Clothe yourselves with compassion…

We have entered the season of Petertide ordinations, where those who have been training for the past two or three years in colleges and parishes across the country, finally reach that point that they have been working towards.

But there are a small number who won’t have what they have been working towards realised today, or indeed in the future.  There are those who were not recommended for training and those who have been called to a different path during training, and I am sure there are many others who will find this time of year hard.

I have just completed three years of training, I studied part-time and continued working. It has been hard work but also an absolute pleasure. I have met some amazing friends…and some not so amazing people – it’s okay to say that, we can’t like or get along with everyone! 

I am one of those who was due to be ordained next weekend but won’t be and I realised that there is little or even nothing written about not being ordained at the end of training.  So, I hope that this might help towards dispelling the feeling of failure and the fear of the future.

One of the largest misunderstandings, I believe, is that the discernment of your calling stops at the point of recommendation for training.  That the path is clear, you will train for two or three years and at the end you will enter the cathedral, take your charge and be ordained.  What I want to say, is that, discernment never stops.  It continues. It is ongoing, and that is how it should be.  To stop, is to stop listening to God.  And, in that listening, you may find you are called to something other than ordination – that’s okay!  You are in training for a reason, it doesn’t just have to end with a collar.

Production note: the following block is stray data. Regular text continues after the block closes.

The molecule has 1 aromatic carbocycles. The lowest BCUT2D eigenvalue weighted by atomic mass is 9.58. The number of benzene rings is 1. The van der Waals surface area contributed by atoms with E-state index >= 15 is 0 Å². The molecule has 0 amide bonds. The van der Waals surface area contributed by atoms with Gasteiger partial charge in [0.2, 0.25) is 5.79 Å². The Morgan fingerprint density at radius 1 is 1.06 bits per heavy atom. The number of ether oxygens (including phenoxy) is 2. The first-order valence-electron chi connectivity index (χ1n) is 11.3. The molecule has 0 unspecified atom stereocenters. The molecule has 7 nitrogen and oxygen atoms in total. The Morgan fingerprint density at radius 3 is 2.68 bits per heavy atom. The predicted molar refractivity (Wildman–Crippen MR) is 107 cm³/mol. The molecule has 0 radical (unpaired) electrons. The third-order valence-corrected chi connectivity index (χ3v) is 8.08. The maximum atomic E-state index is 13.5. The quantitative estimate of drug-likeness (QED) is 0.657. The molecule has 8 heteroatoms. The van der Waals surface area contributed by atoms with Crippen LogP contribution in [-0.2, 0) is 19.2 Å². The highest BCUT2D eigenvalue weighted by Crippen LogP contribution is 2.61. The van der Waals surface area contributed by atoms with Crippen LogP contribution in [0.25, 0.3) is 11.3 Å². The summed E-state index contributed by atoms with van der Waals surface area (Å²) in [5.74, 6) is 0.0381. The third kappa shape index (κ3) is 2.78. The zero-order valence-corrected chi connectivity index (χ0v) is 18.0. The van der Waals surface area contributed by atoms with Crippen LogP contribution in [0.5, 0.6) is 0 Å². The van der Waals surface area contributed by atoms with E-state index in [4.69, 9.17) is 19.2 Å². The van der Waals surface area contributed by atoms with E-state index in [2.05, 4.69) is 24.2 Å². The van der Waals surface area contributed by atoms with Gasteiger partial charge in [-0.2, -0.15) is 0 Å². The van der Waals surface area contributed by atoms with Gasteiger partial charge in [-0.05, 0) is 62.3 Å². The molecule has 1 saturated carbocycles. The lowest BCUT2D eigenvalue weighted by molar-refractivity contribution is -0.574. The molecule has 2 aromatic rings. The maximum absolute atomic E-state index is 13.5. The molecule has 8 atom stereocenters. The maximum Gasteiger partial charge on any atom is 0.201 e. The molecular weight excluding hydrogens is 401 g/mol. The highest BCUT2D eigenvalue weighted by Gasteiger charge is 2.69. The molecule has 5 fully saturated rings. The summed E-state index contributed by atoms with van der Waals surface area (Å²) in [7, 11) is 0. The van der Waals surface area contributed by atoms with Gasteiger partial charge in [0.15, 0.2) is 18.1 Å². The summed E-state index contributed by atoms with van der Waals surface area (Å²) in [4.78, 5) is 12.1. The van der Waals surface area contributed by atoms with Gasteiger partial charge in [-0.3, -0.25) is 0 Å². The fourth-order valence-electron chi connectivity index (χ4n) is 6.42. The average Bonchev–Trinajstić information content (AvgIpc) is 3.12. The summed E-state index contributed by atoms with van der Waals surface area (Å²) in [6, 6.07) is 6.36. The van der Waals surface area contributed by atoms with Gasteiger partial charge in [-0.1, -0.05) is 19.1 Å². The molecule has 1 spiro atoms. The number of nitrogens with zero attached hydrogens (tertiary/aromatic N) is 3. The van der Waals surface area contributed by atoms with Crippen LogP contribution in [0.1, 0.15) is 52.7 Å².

As someone who falls into the latter of those two options, I have been told ‘well, you chose not to be ordained’.  That’s like telling someone who is ordained and having a hard time in parish ‘well you chose to be ordained’. This shows at best a distinct lack of understanding of what calling is. Yes, there is choice, but that comes from listening, from prayer, from making really hard decisions, and is not a comment on what you are doing!  People will assume that because you aren’t doing something the same way as them, then you are saying that what they are doing is wrong.

To try and explain what your ‘calling’ is, is hard at the best of times, but it is even harder to explain that the call on your life has changed, and that ordination isn’t where God may be calling you; I have found that those who are due to be ordained imminently have had a really hard time understanding this.

There is, and will be, whether conscious or unconscious, an assumption that you have just made this difficult and often painful decision, out of the air!  That you woke up one morning and decided that you couldn’t be bothered.  Well, I can assure you that for me, there were many tears, shouting and anxiety.  There were endless discussions with my spiritual director, with my tutor, with family and friends for more than a year – there was no plucking out of the air, and the feeling of judgement from those who are part of your support network is as painful as the decision that was finally come to.